The Best 12 Books Coming Out This October
The weather is taking a turn (and threatening a full-blown hurricane if you’re on the East Coast), but there’s no shortage of books offering up the same dose of comfort as a warm blanket or bowl of hot soup. These juicy plotlines will have you happily holed up inside. From novels about 20-somethings trying to make it — boy drama and dead-end jobs be damned — to a new twist on a classic fairytale, there’s plenty to get lost in this fall.
1. Bliss by Shay Mitchell and Michaela Blaney ($18): Yep, you read that right. Pretty Little Liars actress Shay Mitchell is coming out with her own novel, and it’s as juicy as her hit show. Written with her best friend, vlogger Michaela Blaney, the book is about three girls in their early 20s trying to conquer Hollywood life while also dealing with terrible jobs, friend drama and guys. (out October 6)
2. Popular by Lauren Urasek ($9): As the most popular girl on OKCupid — literally — author Lauren Urasek has been on more than her fair share of bad dates. In her debut memoir, she dishes all the dirt about dating in New York City. Not only will you be recounting these tales to your friends, but you’ll also score some tips on how to spice up your own online dating profile. (out October 6)
3. Carry On by Rainbow Rowell ($11): Eleanor and Park and Fangirl author Rainbow Rowell is back with a new YA novel. Part fantasy, part romance, it’s about Simon Snow (Fangirl readers will already know him) who is really just your typical teenage boy, except he has been “chosen” to fight a battle he seems ill-suited for. It will make you think about the roles others may have assigned you, and what it means to rebel against those expectations. (out October 6)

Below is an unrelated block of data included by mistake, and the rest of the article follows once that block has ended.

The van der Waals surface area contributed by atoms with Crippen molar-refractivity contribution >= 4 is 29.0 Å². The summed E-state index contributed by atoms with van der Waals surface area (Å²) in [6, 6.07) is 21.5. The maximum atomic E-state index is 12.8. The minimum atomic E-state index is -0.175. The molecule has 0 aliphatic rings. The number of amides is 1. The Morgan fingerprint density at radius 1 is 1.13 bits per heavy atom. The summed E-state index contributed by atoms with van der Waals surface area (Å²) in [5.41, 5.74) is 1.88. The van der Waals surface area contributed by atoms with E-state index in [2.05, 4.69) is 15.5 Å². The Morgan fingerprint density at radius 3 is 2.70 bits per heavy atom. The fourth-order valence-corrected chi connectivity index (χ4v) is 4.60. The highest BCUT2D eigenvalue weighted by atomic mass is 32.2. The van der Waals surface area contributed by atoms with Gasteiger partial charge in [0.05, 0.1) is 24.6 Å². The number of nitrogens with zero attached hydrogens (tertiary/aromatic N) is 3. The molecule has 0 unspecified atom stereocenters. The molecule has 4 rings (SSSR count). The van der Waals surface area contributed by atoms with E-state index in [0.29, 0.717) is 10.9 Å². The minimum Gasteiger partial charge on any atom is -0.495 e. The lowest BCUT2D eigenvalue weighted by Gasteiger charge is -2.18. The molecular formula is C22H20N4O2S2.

4. M Train by Patti Smith ($14): If you’ve ever wished you could hole up with Patti Smith in a little Greenwich Village cafe and listen to her ruminate about life, this is your chance. These essays are straight from her journal and take readers all around the world, from Mexico to Berlin. She shares her experiences, what inspires her and stories about some of the people she loves most. (out October 6)
5. Weird Girl and What’s His Name by Meagan Brothers ($13): This new LGBT YA novel is as gripping as it is heartfelt. It’s about Lula and her best guy friend, Rory, who’s gay. They’re as close as can be until Lula discovers a string of secrets that not only have her at odds with Rory, but also has her questioning her own sexual identity. (out October 13)